U.S. Won’t Limit Web Sales

CRS changes would hurt agencies, industry officials say

By: Robert Carlsen

In a nice big kiss to Orbitz, last week the U.S. Department of Transportation decided that there is no need to regulate the sale of airline services over the Internet.

Under the 286-page Notice of Proposed Rulemaking issued Nov. 13, the first of its kind in 10 years, the U.S. government would continue to regulate all of the GDSs, including the ones no longer owned by the airlines, but would not regulate Internet ticket sales.

“The airlines’ growing use of the Internet for selling tickets has weakened their dependence on the [GDS] systems and possibly the need for at least some of the existing rules,” the DOT said.

Reaction in the industry was swift and furious, with many saying the overall proposal was heavily skewed in the airlines’ favor and would further destabilize the industry.

Orbitz, meanwhile, issued a statement commending the DOT for its actions. According to Travel Management Daily, the proposal calls for the elimination of two aspects of the rules that “may unduly limit the ability of airlines to bargain for better terms with the systems.”

One target is the mandatory participation rule, which requires an airline with ownership interest in a GDS to participate at the same level in competing GDSs, as long as terms are commercially reasonable.

The second proposed change would require the GDSs to charge the same fees to all airlines.

However, the DOT proposal would continue to require that the systems be organized in an “objective and unbiased manner.”

Travel agents could be affected in several ways.

The DOT, for example, is asking for comment on ways to regulate productivity pricing so the practice would no longer serve as a “de facto minimum use” provision.

Also, the proposed rule changes would restrict the agency-related marketing data that airlines may obtain from GDSs.

The Notice of Proposed Rulemaking also suggests a change in the DOT’s policy guidance on agent service fees, a separate but related issue.

Under certain conditions, agencies initially would be allowed to exclude the service fee from an airline ticket’s advertised price, as long as they notify consumers of the fee and the total price when informing them of any specific itinerary.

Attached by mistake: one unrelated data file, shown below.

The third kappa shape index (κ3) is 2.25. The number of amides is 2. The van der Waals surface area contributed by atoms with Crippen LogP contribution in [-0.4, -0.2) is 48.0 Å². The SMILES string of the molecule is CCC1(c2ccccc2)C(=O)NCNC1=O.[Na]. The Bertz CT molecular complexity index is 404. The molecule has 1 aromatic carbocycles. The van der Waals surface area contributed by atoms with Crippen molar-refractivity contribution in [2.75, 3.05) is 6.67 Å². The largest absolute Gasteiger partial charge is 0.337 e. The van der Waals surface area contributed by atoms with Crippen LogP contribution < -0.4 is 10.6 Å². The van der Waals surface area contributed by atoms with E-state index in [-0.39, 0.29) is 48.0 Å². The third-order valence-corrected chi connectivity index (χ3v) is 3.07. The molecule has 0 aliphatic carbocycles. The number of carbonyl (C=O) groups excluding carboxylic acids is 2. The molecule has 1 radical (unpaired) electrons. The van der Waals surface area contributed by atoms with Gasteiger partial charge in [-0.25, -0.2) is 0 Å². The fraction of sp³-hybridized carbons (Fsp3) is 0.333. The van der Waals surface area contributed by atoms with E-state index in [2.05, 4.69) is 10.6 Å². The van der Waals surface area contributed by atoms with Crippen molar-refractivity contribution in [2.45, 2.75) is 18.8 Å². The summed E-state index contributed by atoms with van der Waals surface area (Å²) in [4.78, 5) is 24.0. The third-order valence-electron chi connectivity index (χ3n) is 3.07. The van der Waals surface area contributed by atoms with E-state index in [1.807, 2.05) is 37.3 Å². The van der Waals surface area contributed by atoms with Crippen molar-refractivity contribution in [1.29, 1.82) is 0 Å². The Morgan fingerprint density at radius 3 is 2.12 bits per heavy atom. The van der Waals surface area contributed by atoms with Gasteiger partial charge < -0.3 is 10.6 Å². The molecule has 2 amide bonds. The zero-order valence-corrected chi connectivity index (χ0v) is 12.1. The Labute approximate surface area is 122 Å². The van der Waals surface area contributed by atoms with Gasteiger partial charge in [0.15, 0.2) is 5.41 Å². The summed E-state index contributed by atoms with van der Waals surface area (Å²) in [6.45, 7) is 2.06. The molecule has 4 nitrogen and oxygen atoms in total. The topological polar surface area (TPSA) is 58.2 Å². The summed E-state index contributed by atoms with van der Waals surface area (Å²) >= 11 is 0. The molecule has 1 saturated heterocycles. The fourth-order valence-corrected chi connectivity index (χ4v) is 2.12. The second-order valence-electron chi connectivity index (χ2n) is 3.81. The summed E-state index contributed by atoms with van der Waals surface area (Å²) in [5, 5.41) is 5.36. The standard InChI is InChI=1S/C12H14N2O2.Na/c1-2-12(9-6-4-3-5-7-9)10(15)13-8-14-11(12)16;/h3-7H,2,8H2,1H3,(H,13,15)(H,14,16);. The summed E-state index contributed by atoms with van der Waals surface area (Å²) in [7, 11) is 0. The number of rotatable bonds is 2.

There will be a 90-day comment period, beginning with the proposals’ publication in the Federal Register. Sixty days are for initial comments; the additional 30 days for replies. Afterwards, the DOT will review the comments and prepare a final form.

The DOT observed that the growing use of the Internet and other changes in airline marketing do not yet seem to have ended the GDS systems’ power. DOT, however, is also requesting comment on whether the rules could be allowed to expire next year.

Orbitz’s statement lauded the DOT for “taking a bold and much-needed step” by proposing to end the mandatory participation rule.

However, Steve Cosgrove of Dynamic Travel and Cruises in Southlake, Texas (the home of Sabre), said that agents and GDSs would be hurt if different airlines are in different systems.

“Say United is in Apollo, Delta is in Worldspan and American is just in Sabre. US Air is in all of them, as are the rest of the carriers. Which system does an agent in Chicago go with?

“As for letting the airlines see the marketing data, that should have been shut off a long time ago,” Cosgrove continued. “I’m hardly surprised the Bush administration would side with big business,” said Stephen Shields of Shields World Travel in Pleasanton, Calif.

“But from what we read,” Shields continued, “the Internet is driving the airlines closer and closer to bankruptcy as they lose money on every transaction. At least we don’t.”

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